Bureaucracy and creativity are conceptual opposites, rarely spoken in the same sentence, and never compatible, representing always a contrast in self-contradictory terms. For, it is the former which implies the negation of the latter, or the stamping out of any hint of the former’s influence upon the latter. Bureaucracy refers to the mundane, of repetitive standardization and compliance with mediocrity; whereas the latter embraces the unconventional and the need to push the boundaries of acceptable norms.
When the two meet, it generally means a clash of sorts, and the encounter can rarely accommodate one another. Further, one assumes that factual implantations implicate negation of creative allowances; and so one responds accordingly when voluntarily engaging in a bureaucratic process.
Standard Forms tend to prove the point. The limited space presented; the manner of the questions posed; the real-world questions requested to be answered; all tend towards negation of any creative inclination. But creativity can imply something beyond mere fictional attestation. Rather, it can be the compiling of a response, but with words and choice of adjectives which enhance and enliven. Coherency and cogency are in themselves creative repositories, and placed within the confines of strictures of a bureaucracy, can awaken the souls of clerks and administrative specialists who pride themselves on the efficiency of mechanical laborings.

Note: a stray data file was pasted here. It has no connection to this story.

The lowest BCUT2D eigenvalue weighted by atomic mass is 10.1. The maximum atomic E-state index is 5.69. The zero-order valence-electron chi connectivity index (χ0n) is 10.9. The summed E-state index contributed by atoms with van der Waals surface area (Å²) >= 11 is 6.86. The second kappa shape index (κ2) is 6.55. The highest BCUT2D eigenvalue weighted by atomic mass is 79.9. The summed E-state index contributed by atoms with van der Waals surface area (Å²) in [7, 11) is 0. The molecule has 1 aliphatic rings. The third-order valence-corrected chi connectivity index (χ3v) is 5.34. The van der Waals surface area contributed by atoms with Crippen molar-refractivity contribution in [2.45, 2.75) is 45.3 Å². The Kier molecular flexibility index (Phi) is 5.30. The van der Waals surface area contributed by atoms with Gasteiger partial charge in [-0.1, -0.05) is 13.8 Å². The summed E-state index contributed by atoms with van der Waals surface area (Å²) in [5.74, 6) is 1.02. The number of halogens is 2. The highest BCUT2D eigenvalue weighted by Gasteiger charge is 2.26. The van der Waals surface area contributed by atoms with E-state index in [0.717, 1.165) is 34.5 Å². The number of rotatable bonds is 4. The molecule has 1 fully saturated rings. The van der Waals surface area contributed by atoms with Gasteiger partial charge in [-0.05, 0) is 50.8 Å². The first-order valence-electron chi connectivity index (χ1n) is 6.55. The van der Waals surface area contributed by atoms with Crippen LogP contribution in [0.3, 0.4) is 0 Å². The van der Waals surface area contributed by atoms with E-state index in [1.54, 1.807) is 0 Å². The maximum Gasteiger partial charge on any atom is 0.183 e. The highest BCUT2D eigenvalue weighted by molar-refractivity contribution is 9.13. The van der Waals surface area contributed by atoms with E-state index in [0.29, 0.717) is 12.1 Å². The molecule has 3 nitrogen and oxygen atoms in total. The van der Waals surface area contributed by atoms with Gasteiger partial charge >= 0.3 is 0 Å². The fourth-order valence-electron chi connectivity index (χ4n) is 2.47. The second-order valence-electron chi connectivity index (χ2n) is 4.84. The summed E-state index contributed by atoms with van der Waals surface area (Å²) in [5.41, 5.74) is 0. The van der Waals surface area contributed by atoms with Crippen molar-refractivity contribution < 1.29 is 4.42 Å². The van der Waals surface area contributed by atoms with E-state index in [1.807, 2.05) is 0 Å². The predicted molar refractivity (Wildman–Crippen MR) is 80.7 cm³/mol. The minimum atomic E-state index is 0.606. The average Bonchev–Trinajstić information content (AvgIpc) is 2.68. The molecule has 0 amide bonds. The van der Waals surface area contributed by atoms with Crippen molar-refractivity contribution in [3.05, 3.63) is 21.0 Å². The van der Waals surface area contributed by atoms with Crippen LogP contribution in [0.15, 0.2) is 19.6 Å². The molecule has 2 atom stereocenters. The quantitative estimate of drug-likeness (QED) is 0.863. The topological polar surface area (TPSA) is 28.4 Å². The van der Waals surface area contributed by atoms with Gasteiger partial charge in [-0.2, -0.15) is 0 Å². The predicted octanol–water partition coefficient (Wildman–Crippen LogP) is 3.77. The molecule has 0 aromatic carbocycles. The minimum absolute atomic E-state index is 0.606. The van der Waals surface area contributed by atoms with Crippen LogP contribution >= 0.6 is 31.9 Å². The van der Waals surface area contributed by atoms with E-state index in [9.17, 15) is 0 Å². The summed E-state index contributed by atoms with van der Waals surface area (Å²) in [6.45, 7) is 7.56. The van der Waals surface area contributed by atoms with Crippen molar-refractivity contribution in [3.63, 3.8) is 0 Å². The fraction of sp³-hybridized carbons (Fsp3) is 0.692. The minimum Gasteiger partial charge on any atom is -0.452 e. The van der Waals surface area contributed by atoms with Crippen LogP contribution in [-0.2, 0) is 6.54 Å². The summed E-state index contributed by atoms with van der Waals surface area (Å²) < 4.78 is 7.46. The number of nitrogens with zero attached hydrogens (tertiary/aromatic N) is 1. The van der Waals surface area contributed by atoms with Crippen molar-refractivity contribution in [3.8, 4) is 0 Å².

The Applicant’s Statement of Disability OPM SF 3112A, where the Federal or Postal employee who is filing for Federal Disability Retirement benefits, asks specific questions concerning one’s disability or medical condition, and its impact upon one’s ability or inability to perform the essential elements of one’s Federal or Postal position, as well as the impact upon one’s personal life and capacity for daily living. SF 3112A is, in many ways, the key and pathway through the passageway of the greater bureaucracy.
Whether the Federal employee or the Postal worker conforms to the Standard Form 3112 itself, is the question of how one approaches success or failure. While the questions posed may seem straightforward, the creativity behind the questions reveal a silence muted by the complexity of the statutory history, the background of multiple case-law opinions and Merit Systems Protection Board findings, which have over the years expanded upon and creatively interpreted the limits of each query posed.
SF 3112A, for the Federal employee or Postal worker who is making a Federal Disability Retirement claim, is the pathway of creativity through the bureaucracy of the benefit known as Federal Disability Retirement. It is where the meeting, or the clash, between bureaucracy and creativity occurs.
Robert R. McGill, Esquire